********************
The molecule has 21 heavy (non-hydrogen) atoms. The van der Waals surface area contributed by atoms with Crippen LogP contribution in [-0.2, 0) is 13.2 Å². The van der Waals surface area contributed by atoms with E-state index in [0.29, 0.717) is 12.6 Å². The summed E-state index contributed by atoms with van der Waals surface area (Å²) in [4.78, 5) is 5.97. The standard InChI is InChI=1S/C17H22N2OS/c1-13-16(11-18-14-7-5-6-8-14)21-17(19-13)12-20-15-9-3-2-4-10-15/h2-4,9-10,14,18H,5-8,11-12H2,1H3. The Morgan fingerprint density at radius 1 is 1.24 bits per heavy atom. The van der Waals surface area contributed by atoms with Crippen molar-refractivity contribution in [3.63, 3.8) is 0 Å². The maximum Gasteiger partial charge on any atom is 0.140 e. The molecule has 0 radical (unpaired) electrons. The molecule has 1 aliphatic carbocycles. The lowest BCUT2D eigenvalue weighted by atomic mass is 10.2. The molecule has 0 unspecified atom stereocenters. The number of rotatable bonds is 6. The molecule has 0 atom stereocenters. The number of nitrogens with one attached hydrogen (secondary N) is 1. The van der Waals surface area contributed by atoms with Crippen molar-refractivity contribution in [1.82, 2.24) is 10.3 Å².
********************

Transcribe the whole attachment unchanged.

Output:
The molecule has 21 heavy (non-hydrogen) atoms. The van der Waals surface area contributed by atoms with Crippen LogP contribution in [-0.2, 0) is 13.2 Å². The van der Waals surface area contributed by atoms with E-state index in [0.29, 0.717) is 12.6 Å². The summed E-state index contributed by atoms with van der Waals surface area (Å²) in [4.78, 5) is 5.97. The standard InChI is InChI=1S/C17H22N2OS/c1-13-16(11-18-14-7-5-6-8-14)21-17(19-13)12-20-15-9-3-2-4-10-15/h2-4,9-10,14,18H,5-8,11-12H2,1H3. The Morgan fingerprint density at radius 1 is 1.24 bits per heavy atom. The van der Waals surface area contributed by atoms with Crippen molar-refractivity contribution in [3.63, 3.8) is 0 Å². The maximum Gasteiger partial charge on any atom is 0.140 e. The molecule has 0 radical (unpaired) electrons. The molecule has 1 aliphatic carbocycles. The lowest BCUT2D eigenvalue weighted by atomic mass is 10.2. The molecule has 0 unspecified atom stereocenters. The number of rotatable bonds is 6. The molecule has 0 atom stereocenters. The number of nitrogens with one attached hydrogen (secondary N) is 1. The van der Waals surface area contributed by atoms with Crippen molar-refractivity contribution in [1.82, 2.24) is 10.3 Å².